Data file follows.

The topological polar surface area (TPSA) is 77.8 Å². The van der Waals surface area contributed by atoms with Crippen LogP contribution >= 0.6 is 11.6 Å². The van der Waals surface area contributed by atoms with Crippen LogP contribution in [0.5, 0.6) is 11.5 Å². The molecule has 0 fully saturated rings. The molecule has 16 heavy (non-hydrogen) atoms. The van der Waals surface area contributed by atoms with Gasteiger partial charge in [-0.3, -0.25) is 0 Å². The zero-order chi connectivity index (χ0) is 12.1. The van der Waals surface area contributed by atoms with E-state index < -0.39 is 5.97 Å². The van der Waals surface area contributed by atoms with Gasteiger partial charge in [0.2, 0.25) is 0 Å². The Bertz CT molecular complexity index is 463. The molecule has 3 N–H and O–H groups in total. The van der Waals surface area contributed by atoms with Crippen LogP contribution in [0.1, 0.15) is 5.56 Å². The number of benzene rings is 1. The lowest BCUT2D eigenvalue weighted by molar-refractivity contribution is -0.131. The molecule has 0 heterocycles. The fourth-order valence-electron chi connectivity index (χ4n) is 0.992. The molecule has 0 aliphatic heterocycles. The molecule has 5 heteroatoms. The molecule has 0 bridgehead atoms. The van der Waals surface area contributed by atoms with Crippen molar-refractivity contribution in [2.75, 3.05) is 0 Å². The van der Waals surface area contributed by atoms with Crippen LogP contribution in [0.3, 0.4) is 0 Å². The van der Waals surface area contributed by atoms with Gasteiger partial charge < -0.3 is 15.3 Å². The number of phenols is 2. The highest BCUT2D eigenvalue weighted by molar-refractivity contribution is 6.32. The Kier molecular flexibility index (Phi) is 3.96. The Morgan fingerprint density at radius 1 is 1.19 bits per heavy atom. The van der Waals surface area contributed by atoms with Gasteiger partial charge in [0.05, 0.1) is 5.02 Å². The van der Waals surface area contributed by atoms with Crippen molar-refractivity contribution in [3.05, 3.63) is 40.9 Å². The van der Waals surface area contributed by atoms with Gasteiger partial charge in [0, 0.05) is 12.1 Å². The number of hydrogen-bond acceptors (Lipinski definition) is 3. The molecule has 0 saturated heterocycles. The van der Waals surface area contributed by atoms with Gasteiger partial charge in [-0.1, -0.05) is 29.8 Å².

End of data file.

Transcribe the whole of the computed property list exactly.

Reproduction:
The topological polar surface area (TPSA) is 77.8 Å². The van der Waals surface area contributed by atoms with Crippen LogP contribution >= 0.6 is 11.6 Å². The van der Waals surface area contributed by atoms with Crippen LogP contribution in [0.5, 0.6) is 11.5 Å². The molecule has 0 fully saturated rings. The molecule has 16 heavy (non-hydrogen) atoms. The van der Waals surface area contributed by atoms with Gasteiger partial charge in [-0.3, -0.25) is 0 Å². The zero-order chi connectivity index (χ0) is 12.1. The van der Waals surface area contributed by atoms with E-state index < -0.39 is 5.97 Å². The van der Waals surface area contributed by atoms with Gasteiger partial charge in [0.2, 0.25) is 0 Å². The Bertz CT molecular complexity index is 463. The molecule has 3 N–H and O–H groups in total. The van der Waals surface area contributed by atoms with Crippen LogP contribution in [0.1, 0.15) is 5.56 Å². The number of benzene rings is 1. The lowest BCUT2D eigenvalue weighted by molar-refractivity contribution is -0.131. The molecule has 0 heterocycles. The fourth-order valence-electron chi connectivity index (χ4n) is 0.992. The molecule has 0 aliphatic heterocycles. The molecule has 5 heteroatoms. The molecule has 0 bridgehead atoms. The van der Waals surface area contributed by atoms with Crippen molar-refractivity contribution in [2.75, 3.05) is 0 Å². The van der Waals surface area contributed by atoms with Crippen LogP contribution in [0.3, 0.4) is 0 Å². The van der Waals surface area contributed by atoms with Gasteiger partial charge < -0.3 is 15.3 Å². The number of phenols is 2. The highest BCUT2D eigenvalue weighted by molar-refractivity contribution is 6.32. The Kier molecular flexibility index (Phi) is 3.96. The Morgan fingerprint density at radius 1 is 1.19 bits per heavy atom. The van der Waals surface area contributed by atoms with Gasteiger partial charge in [0.05, 0.1) is 5.02 Å². The van der Waals surface area contributed by atoms with Crippen molar-refractivity contribution in [3.05, 3.63) is 40.9 Å². The van der Waals surface area contributed by atoms with Gasteiger partial charge in [0, 0.05) is 12.1 Å². The number of hydrogen-bond acceptors (Lipinski definition) is 3. The molecule has 0 saturated heterocycles. The van der Waals surface area contributed by atoms with Gasteiger partial charge in [-0.1, -0.05) is 29.8 Å².